Biden vows retaliation on Kabul attack, says America won’t forgive

 Biden vows retaliation on Kabul attack, says America won’t forgive

Modupe Shodeinde

President Biden condemned a terrorist attack near the Kabul airport that killed scores of people, including at least 13 American service members, pledging to retaliate against the attackers and continue evacuations.

According to The New York Times, the American president has vowed to hunt down those responsible for the attacks, even as the frantic evacuation of U.S. citizens and allies from Afghanistan will continue

Mr. Biden spoke after the U.S. military sustained one of its highest single-day American tolls during its 20-year Afghanistan campaign.

“To those who carried out this attack, as well as anyone who wishes America harm, know this: We will not forgive,” the president said. “We will not forget. We will hunt you down and make you pay.”

The bombs were set off near a crowd of families at the airport gates who were desperately hoping to make one of the last evacuation flights out. Gunfire was reported in the aftermath of the explosions.

Mr. Biden said he had asked his commanders to find ways to target ISIS-K, the Afghan affiliate of the Islamic State, which claimed responsibility for the attacks earlier in the day on behalf of its loyalists in Afghanistan.

He vowed the United States would respond with force at a moment of their choosing.

Mr. Biden spoke from the East Room of the White House shortly after the Pentagon confirmed the deaths of the American service members in what officials said were suicide bomber attacks.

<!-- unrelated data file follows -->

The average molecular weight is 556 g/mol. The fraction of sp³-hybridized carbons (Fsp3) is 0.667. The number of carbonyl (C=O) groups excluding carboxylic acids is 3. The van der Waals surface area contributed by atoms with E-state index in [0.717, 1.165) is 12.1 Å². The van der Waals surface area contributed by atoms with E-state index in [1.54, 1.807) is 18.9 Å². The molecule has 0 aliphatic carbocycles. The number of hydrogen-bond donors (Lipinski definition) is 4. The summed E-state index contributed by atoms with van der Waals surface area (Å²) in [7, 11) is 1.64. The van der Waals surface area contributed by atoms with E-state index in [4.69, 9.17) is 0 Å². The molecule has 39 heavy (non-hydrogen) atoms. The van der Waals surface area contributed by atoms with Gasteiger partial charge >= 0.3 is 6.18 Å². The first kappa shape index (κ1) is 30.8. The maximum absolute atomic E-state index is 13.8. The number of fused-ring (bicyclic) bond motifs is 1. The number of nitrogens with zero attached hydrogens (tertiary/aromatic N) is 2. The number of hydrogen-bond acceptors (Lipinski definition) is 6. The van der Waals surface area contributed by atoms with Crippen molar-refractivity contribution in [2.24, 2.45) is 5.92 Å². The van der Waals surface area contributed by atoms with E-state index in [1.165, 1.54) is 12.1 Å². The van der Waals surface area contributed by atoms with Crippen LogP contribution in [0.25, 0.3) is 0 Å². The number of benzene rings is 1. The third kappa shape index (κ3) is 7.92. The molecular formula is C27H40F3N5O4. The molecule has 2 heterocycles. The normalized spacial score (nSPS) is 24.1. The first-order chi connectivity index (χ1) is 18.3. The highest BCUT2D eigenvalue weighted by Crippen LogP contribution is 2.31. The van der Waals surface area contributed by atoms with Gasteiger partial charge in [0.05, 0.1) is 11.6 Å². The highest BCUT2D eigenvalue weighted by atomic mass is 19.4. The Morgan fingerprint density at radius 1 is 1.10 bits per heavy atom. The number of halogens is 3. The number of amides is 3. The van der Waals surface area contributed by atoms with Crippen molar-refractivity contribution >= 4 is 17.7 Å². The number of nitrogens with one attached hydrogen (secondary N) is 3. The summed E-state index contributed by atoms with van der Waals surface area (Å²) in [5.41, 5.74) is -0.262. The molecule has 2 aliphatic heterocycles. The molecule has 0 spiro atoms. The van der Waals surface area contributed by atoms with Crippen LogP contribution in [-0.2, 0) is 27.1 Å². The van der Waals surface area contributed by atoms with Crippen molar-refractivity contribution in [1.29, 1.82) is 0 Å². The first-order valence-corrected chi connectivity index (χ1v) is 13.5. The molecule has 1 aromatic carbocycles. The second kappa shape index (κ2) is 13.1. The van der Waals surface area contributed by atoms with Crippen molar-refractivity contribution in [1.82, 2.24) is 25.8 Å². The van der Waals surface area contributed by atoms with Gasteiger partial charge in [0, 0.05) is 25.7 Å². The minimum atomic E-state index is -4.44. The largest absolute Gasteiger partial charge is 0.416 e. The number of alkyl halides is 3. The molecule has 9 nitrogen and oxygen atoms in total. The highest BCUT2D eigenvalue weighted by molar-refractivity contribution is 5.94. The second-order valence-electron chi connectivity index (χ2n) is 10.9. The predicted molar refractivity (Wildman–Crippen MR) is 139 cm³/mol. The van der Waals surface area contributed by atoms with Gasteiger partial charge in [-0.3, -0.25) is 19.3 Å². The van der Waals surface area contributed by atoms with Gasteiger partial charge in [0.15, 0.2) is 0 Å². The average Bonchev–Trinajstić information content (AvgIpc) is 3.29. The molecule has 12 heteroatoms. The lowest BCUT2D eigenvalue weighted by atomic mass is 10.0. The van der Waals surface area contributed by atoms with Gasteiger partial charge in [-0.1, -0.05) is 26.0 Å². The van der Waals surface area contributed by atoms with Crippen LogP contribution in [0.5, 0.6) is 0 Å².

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“These American service members who gave their lives,” Mr. Biden said, were “heroes who have been engaged in a dangerous, selfless mission to save the lives of others.”

He called Thursday “a tough day” and pledged that the United States would uphold its “sacred obligation” to the families of the fallen.

“These American service members who gave their lives,” Mr. Biden said, were “heroes who have been engaged in a dangerous, selfless mission to save the lives of others.”

It was reported that the night before the attack, a senior U.S. official warned of a “specific” and “credible” threat at the airport by an affiliate of the Islamic State — the Islamic State Khorasan, or ISIS-K — and Western governments began urging people to leave the area.

Even with such a specific warning, military officials said, it would be very difficult to pick out a suicide bomber with a concealed explosive vest in a huge throng of people, like that at the airport.

The troops who died Thursday were the first American service members killed in Afghanistan since February 2020. For the U.S. military, it was a day with more deaths than any other since 2011.

The Pentagon said at least 13 U.S. service members were killed and 15 wounded in the attack near an airport gate on Thursday. Scores of Afghan civilians were killed and wounded.

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